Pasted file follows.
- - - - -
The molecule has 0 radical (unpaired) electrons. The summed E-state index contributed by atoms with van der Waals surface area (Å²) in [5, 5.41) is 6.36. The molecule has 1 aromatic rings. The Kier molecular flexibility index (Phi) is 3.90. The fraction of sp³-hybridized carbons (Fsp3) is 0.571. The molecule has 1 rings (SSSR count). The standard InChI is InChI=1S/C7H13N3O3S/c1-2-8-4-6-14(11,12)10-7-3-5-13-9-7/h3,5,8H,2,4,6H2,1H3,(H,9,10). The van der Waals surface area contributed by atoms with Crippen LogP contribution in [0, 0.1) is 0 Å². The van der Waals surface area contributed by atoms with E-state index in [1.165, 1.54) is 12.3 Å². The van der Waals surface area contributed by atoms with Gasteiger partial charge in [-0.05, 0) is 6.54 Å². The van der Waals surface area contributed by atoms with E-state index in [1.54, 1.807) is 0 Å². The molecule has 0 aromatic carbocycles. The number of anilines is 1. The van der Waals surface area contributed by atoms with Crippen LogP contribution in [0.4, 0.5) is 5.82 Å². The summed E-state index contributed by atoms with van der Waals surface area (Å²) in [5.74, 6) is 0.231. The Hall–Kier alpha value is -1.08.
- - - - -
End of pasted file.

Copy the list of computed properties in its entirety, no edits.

The molecule has 0 radical (unpaired) electrons. The summed E-state index contributed by atoms with van der Waals surface area (Å²) in [5, 5.41) is 6.36. The molecule has 1 aromatic rings. The Kier molecular flexibility index (Phi) is 3.90. The fraction of sp³-hybridized carbons (Fsp3) is 0.571. The molecule has 1 rings (SSSR count). The standard InChI is InChI=1S/C7H13N3O3S/c1-2-8-4-6-14(11,12)10-7-3-5-13-9-7/h3,5,8H,2,4,6H2,1H3,(H,9,10). The van der Waals surface area contributed by atoms with Crippen LogP contribution in [0, 0.1) is 0 Å². The van der Waals surface area contributed by atoms with E-state index in [1.165, 1.54) is 12.3 Å². The van der Waals surface area contributed by atoms with Gasteiger partial charge in [-0.05, 0) is 6.54 Å². The van der Waals surface area contributed by atoms with E-state index in [1.54, 1.807) is 0 Å². The molecule has 0 aromatic carbocycles. The number of anilines is 1. The van der Waals surface area contributed by atoms with Crippen LogP contribution in [0.4, 0.5) is 5.82 Å². The summed E-state index contributed by atoms with van der Waals surface area (Å²) in [5.74, 6) is 0.231. The Hall–Kier alpha value is -1.08.